Spanish government bonds and stockmarkets are not panicking over Catalonia because any secession by the region would have limited effects on Madrid’s finances and economy, a leading analytical firm has said.
Capital Economics in London said there is a good reason that Spanish bonds and shares haven’t been badly hit because the economic fallout would be limited.
“This makes sense to us. After all, even if Catalonia were permitted to secede at some point in the future, say, as a result of a ‘yes’ vote in a legal referendum following a revision of Spain’s constitution, it would probably be required to take on its share of Spain’s debt.
“In this case, Spain’s debt-GDP ratio wouldn’t change much. It is also likely that the region’s fiscal transfers to Spain would only be phased out gradually,” the economists said.
Noting that Spanish bonds have missed out on a rally for eurozone debt and that the share prices of Spanish-focuses SMEs have fallen, the economists nonetheless believe that “the hit to growth in Spain is likely to be small”.
However, Catalonia vice president Oriol Junqueras said his regional government has a weapon to use in its independence struggle — leveraging Spain’s need to make debt payments.
Spanish prime minister Mariano Rajoy will eventually have to let the pro- secessionist government of Catalonia have control of tax collection because it needs its help to ensure the Spanish state can sustain its €1.2tn public debt, said Junqueras, who is also the region’s economic policy chief.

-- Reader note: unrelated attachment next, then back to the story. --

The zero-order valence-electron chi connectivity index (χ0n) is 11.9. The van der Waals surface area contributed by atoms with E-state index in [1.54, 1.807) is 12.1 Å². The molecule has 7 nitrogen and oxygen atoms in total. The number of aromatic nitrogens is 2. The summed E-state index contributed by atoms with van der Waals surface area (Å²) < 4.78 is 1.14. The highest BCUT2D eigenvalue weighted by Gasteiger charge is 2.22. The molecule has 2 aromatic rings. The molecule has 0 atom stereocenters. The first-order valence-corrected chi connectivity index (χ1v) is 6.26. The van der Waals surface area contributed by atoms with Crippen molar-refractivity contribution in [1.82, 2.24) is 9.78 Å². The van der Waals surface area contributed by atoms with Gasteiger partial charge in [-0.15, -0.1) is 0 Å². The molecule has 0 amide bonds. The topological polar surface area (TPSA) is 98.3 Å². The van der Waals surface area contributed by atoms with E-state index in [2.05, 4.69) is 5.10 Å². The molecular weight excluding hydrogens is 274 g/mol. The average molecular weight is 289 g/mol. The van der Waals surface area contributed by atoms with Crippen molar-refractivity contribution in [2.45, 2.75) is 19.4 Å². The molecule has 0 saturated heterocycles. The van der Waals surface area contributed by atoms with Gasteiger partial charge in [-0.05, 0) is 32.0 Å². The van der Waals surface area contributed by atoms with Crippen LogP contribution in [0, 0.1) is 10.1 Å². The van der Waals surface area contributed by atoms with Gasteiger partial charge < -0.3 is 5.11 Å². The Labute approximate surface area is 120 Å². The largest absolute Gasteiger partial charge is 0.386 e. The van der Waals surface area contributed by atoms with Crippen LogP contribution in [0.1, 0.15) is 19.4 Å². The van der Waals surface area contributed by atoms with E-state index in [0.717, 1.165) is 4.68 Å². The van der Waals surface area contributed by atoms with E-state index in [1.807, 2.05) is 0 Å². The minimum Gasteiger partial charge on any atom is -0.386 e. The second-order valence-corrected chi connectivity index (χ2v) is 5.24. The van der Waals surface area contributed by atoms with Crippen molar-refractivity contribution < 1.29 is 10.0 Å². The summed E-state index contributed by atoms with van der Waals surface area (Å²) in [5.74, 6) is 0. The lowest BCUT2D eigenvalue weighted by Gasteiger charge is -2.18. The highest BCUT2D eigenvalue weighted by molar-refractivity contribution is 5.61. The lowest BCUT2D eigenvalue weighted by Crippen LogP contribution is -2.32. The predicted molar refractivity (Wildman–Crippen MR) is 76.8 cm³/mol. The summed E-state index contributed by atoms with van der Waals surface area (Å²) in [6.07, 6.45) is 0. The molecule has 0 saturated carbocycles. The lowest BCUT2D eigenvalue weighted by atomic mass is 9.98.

“We are convinced that the Spanish government doesn’t have any interest in appearing like someone who doesn’t honour their commitments with third parties,” said Junqueras, who is in charge of budget and economy policies. Those third parties could include bond investors,” he said.
Junqueras has a way to go in convincing bond investors that his reading of power politics is more astute than Rajoy’s. Last month, Catalonia’s power over budgets took a leap backwards when the state’s budget ministry seized control of public payments and set safeguards against the use of state money to fund separatism.
The region’s parliament last month passed a ‘transition’ law of steps to separate from Spain which leaves the responsibility to service its share of the national debt up to future negotiations. While the law was struck down by Spain’s constitutional court, the Catalan parliament hasn’t rescinded it.
Additional reporting Bloomberg
© Irish Examiner Ltd. All rights reserved